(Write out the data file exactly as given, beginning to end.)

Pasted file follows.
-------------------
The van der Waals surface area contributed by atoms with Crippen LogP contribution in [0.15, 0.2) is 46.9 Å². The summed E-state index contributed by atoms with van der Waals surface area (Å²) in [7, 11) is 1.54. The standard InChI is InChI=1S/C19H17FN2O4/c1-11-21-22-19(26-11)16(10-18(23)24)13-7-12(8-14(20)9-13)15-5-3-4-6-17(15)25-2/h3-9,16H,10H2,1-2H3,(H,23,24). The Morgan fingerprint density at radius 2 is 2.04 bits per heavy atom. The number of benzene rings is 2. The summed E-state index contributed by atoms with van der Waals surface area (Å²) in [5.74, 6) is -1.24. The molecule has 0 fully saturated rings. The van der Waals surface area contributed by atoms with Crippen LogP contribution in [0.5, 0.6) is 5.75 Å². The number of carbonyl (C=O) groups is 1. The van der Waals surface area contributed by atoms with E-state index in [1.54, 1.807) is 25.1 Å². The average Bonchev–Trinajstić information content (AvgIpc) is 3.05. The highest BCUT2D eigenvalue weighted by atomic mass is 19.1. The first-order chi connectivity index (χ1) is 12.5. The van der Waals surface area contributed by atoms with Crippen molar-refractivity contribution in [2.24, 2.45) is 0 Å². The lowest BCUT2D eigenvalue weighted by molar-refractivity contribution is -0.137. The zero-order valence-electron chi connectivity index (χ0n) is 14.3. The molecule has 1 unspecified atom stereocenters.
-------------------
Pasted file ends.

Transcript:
The van der Waals surface area contributed by atoms with Crippen LogP contribution in [0.15, 0.2) is 46.9 Å². The summed E-state index contributed by atoms with van der Waals surface area (Å²) in [7, 11) is 1.54. The standard InChI is InChI=1S/C19H17FN2O4/c1-11-21-22-19(26-11)16(10-18(23)24)13-7-12(8-14(20)9-13)15-5-3-4-6-17(15)25-2/h3-9,16H,10H2,1-2H3,(H,23,24). The Morgan fingerprint density at radius 2 is 2.04 bits per heavy atom. The number of benzene rings is 2. The summed E-state index contributed by atoms with van der Waals surface area (Å²) in [5.74, 6) is -1.24. The molecule has 0 fully saturated rings. The van der Waals surface area contributed by atoms with Crippen LogP contribution in [0.5, 0.6) is 5.75 Å². The number of carbonyl (C=O) groups is 1. The van der Waals surface area contributed by atoms with E-state index in [1.54, 1.807) is 25.1 Å². The average Bonchev–Trinajstić information content (AvgIpc) is 3.05. The highest BCUT2D eigenvalue weighted by atomic mass is 19.1. The first-order chi connectivity index (χ1) is 12.5. The van der Waals surface area contributed by atoms with Crippen molar-refractivity contribution in [2.24, 2.45) is 0 Å². The lowest BCUT2D eigenvalue weighted by molar-refractivity contribution is -0.137. The zero-order valence-electron chi connectivity index (χ0n) is 14.3. The molecule has 1 unspecified atom stereocenters.